Armed men in uniform and in civilian clothes blocked the main highway leading north out of Ivory Coast's main city, Abidjan, on Monday forcing vehicles to turn back, witnesses said, as a nationwide army mutiny in its fourth day gathered pace.
Gunshots rang out early Monday in the Ivory Coast cities of Abidjan and Bouake amid a mutiny by ex-rebel soldiers demanding government bonuses, AFP journalists and witnesses said.
In Abidjan, gunfire was heard at two military camps in Akouedo in the east of the city, which together form the country's largest military barracks, a nearby resident said.
Ivory Coast's banking association, the APBEF, ordered all banks in the West African nation to remain closed on Monday amid worsening unrest linked to a four-day nationwide army mutiny. Shots were also heard from the Gallieni camp in the centre of the city. The African Development Bank advised its employees in Abidjan to stay at home as "the security situation" was " not clear for the moment."
Sustained gunfire also rang out in the second-largest city of Bouake, where one person died on Sunday from bullet wounds. Access roads into Akouedo were closed, preventing residents from the east of Abidjan from entering the city, an AFP reporter said.
The armed forces chief of staff, General Sekou Toure, said in a statement Sunday that "a military operation is underway to re-establish order" and made a televised appeal to the disgruntled soldiers to return to barracks.
Under a deal negotiated with the government in January after a mutiny by the ex-rebels, they were to be paid bonuses of 18,000 euros each, with an initial payment of five million francs that month.
The remainder was to be paid starting this month, according to rebel sources. But the government has struggled to pay the soldiers the promised money.
In Bouake, the mutinous former rebels were in control late on Sunday and appeared determined to press on with their protest despite the threat of sanctions by military chiefs.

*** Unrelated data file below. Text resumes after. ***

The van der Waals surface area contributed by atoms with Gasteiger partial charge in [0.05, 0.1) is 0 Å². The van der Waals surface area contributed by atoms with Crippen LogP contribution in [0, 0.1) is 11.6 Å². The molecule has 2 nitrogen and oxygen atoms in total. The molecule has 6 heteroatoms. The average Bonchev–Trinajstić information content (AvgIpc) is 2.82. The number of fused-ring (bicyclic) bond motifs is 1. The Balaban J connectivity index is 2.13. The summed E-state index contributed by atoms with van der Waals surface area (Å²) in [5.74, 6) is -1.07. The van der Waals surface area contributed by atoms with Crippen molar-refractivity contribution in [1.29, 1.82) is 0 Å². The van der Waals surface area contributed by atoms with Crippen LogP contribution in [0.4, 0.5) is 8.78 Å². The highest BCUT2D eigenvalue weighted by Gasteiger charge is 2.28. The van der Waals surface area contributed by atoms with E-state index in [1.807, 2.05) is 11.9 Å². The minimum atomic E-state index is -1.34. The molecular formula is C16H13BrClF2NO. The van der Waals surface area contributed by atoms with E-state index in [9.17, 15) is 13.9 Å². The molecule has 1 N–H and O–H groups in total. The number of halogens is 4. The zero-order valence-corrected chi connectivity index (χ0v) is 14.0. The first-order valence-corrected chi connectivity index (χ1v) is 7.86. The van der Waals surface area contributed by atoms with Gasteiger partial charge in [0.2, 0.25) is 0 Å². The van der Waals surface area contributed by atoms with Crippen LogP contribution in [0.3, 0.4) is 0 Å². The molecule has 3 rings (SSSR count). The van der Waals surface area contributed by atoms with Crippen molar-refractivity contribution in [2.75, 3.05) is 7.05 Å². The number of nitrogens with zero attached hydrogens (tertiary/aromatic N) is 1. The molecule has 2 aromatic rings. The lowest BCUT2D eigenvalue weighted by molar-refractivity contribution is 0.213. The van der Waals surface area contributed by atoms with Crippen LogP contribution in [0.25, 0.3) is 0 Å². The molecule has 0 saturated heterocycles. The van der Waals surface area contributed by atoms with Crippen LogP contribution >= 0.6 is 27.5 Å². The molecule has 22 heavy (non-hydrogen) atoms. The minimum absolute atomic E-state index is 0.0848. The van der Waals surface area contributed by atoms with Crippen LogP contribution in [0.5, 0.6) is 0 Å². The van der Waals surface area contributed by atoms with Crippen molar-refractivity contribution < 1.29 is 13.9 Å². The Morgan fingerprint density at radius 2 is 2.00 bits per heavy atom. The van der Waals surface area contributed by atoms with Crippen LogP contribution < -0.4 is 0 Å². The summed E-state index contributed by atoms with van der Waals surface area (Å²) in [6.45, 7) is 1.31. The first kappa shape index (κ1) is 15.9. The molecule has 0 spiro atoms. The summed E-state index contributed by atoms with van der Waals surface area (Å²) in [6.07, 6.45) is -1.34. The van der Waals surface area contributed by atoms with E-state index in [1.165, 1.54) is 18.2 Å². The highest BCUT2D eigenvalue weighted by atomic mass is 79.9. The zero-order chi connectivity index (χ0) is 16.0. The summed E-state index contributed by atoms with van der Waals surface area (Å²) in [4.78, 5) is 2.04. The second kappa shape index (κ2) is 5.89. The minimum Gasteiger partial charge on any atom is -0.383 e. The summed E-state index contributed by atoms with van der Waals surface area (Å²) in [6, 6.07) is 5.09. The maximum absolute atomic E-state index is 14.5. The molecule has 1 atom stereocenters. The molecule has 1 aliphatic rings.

"We want the money, that's all! There's nothing to discuss," said one of them. Bouake was the epicentre of the January mutiny, which triggered months of unrest.
The city served as rebel headquarters after a failed 2002 coup which split Ivory Coast in half and led to years of unrest. The world's top cocoa producer and former star French colony has since been slowly regaining its credentials as a West African powerhouse and a haven of peace and prosperity.
The current round of trouble began when on Thursday a soldier presented as a spokesman for some 8,400 former rebels said in a televised ceremony that they wished to apologise to President Alassane Ouattara for the mutiny and were giving up their demand for huge payouts.
But this seemed to be viewed with scepticism by many of the former fighters. "We don't know if the delegates who were sent to Abidjan (for the ceremony) betrayed us, if they are corrupt or if they were taken hostage over there," said one mutineer in Bouake, Sergeant Yacouba Soro.
"But we have not renounced, that's clear."
Ivory Coast has an army of around 22,000, but falling cocoa prices have severely crimped the government's finances.
Last year, the government unveiled an ambitious plan to modernise the military, part of which would involve the departure of several thousand men, particularly ex-rebels, who will not be replaced.